The gun and Easter eggs were a universe away as I pulled a studio chair
up to the corner of the light table across from one of Vera's top artists.
I asked Shirley if she had a moment and after her nod asked how the work
for her showing across the river was coming along.
She immediately raised a knowing eyebrow, "Oh goody, one of your
The room around us was full of occupied light tables, each with a
highly skilled artist pursuing the impatient necessities of this top studio
feeding the heart of the New York City fashion industry.
It was the main creative hub for Scarves and Blouses by Vera
or simply Vera Scarves—the first ever signature clothing line.
The studio was an international workplace for twenty-five of the world's most
incredible artists, not to mention home court for Vera Neumann herself.
Of course, scarves barely covers the story, because
also there were blouses, dresses, bed linens, and tableware, with work being done for
Burlington, Mikasa, and others.
If there was a fashionable product that could use a great design, this
was a place that could do it.
Two shoulder height room dividers split the large bright room into
thirds, but otherwise it was totally open to allow the full ceiling of daylight
fluorescents to freely add to light coming in from an entire wall
of windows overlooking the Hudson River far below.
The windowed wall showcased a broad expanse of plant and tree covered
ancient volcanic palisades horizoned above the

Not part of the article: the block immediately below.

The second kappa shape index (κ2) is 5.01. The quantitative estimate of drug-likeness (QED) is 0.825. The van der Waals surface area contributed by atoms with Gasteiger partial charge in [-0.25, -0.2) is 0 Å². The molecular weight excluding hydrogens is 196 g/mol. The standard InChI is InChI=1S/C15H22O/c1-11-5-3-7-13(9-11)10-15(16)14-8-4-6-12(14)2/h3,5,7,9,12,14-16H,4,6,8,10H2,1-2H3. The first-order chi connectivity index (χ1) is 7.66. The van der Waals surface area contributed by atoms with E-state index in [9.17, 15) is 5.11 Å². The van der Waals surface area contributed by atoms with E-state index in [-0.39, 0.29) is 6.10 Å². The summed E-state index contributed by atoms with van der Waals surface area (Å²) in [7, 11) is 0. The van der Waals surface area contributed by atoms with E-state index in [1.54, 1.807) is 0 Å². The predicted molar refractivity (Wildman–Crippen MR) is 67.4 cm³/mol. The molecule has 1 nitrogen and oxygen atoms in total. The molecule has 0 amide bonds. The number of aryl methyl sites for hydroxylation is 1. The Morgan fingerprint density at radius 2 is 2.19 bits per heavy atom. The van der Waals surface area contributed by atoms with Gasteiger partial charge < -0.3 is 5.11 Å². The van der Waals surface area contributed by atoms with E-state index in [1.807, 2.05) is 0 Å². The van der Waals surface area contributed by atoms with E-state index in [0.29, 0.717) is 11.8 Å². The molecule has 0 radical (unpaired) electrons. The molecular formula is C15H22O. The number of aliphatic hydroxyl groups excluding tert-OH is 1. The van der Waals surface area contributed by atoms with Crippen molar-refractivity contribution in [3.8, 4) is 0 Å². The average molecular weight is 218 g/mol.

opposite river bank nearly three miles away.
When Shirley made polite reference to my standard every-spare-second
pastime, it was
the first moment I was aware my conversations of opportunity (stolen
whenever possible) might be considered interviews.
However, since I had learned very early in life to be a good listener
and careful observer, it only seemed natural, so the idea of an
interview rang true enough for me to only answer, "Yes, if it's ok."
On my arrival at the Vera Industries art studio in my new position
as Assistant to the Art Studio Coordinator, I was handed what I
considered to be the keys to the kingdom, that is: access to two dozen of the
best qualified, most brilliantly articulate, severely creative, and
horribly frustrated artists on the planet.
I was sure that in their heads would be found the essence of everything
I had ever wondered about art, or dreamed to achieve in life, or hoped to
accomplish on any given day.
More or less, I was correct.